Global Analyses of Human Immune Variation Reveal Baseline Predictors of Postvaccination Responses
- •Global characterization of pre- and postvaccination immune variation in humans
- •Pre- and postvaccination correlates of response quality identified
- •Integrative analyses revealed baseline predictors of vaccination response quality
- •Prediction derived from temporally stable immune-cell population frequencies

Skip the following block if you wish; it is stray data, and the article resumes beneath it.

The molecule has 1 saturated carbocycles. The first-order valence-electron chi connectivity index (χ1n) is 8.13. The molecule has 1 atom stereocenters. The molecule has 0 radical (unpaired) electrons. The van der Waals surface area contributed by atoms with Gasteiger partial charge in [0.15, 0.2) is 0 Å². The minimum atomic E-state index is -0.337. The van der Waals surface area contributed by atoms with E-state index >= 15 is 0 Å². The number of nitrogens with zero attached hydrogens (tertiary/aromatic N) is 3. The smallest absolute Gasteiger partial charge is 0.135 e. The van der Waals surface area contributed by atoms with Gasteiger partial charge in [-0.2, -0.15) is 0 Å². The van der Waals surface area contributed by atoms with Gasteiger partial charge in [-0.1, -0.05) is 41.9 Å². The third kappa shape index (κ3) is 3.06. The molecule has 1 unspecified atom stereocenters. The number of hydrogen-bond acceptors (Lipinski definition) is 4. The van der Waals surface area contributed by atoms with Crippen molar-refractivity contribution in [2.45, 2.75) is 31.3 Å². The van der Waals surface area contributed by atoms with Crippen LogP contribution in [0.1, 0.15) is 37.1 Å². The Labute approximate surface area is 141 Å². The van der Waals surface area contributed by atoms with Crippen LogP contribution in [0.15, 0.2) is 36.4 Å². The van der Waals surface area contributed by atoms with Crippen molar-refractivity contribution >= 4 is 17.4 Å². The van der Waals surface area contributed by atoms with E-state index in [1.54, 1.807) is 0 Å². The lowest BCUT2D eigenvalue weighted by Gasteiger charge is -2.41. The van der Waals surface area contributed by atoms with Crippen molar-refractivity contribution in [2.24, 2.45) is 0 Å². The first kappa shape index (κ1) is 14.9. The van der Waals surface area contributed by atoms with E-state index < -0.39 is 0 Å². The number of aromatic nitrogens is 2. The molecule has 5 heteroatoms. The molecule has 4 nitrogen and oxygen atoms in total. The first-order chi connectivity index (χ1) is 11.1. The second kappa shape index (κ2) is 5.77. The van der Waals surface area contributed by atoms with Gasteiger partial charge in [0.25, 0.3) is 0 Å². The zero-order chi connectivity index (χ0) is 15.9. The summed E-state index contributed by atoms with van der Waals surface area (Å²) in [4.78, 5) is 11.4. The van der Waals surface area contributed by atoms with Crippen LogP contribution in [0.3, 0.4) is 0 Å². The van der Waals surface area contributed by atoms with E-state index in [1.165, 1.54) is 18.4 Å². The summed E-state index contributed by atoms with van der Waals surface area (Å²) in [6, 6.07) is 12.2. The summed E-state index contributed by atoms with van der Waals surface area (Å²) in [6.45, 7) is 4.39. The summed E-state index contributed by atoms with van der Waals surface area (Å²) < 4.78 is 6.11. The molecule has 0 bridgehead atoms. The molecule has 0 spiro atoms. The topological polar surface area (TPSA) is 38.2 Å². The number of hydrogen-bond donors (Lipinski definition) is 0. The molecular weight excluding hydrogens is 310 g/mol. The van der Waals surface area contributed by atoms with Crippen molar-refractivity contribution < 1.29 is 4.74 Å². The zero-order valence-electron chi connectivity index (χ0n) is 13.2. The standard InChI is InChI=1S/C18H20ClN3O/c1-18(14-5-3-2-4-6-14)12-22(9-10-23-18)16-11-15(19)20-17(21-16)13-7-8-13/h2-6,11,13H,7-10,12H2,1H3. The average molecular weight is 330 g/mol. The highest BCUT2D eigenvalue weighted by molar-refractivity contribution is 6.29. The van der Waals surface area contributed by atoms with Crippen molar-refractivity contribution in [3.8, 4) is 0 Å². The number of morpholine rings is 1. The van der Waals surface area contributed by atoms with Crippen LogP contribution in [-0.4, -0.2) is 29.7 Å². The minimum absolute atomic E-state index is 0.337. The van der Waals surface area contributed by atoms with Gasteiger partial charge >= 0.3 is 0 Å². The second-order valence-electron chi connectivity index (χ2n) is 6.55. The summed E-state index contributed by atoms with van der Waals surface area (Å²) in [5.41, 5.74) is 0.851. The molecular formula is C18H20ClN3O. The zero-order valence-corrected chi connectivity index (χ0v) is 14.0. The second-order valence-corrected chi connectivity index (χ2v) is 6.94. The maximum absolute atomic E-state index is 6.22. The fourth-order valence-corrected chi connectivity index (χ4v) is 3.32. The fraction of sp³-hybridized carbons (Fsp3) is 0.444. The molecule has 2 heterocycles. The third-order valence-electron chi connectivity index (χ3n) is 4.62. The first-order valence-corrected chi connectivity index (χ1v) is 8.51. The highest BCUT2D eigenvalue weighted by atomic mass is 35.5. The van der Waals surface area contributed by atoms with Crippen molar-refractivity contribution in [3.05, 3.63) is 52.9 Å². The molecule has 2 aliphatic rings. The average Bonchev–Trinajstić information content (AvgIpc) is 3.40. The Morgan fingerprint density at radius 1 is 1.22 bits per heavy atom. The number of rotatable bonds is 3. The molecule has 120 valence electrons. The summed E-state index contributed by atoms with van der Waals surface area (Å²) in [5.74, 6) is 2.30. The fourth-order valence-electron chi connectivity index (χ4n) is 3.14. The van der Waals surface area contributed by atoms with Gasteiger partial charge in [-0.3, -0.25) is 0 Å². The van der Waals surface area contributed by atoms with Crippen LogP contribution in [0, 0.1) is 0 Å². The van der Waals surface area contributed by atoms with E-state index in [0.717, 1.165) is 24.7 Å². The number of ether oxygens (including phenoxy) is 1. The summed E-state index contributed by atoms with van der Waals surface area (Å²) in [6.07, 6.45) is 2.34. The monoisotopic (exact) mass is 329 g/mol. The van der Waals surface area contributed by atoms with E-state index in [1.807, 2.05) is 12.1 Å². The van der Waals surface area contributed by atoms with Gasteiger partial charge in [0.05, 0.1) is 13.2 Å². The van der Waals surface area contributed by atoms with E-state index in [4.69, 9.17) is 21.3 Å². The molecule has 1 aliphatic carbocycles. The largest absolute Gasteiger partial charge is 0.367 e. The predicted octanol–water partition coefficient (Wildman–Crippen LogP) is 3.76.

A major goal of systems biology is the development of models that accurately predict responses to perturbation. Constructing such models requires the collection of dense measurements of system states, yet transformation of data into predictive constructs remains a challenge. To begin to model human immunity, we analyzed immune parameters in depth both at baseline and in response to influenza vaccination. Peripheral blood mononuclear cell transcriptomes, serum titers, cell subpopulation frequencies, and B cell responses were assessed in 63 individuals before and after vaccination and were used to develop a systematic framework to dissect inter- and intra-individual variation and build predictive models of postvaccination antibody responses. Strikingly, independent of age and pre-existing antibody titers, accurate models could be constructed using pre-perturbation cell populations alone, which were validated using independent baseline time points. Most of the parameters contributing to prediction delineated temporally stable baseline differences across individuals, raising the prospect of immune monitoring before intervention.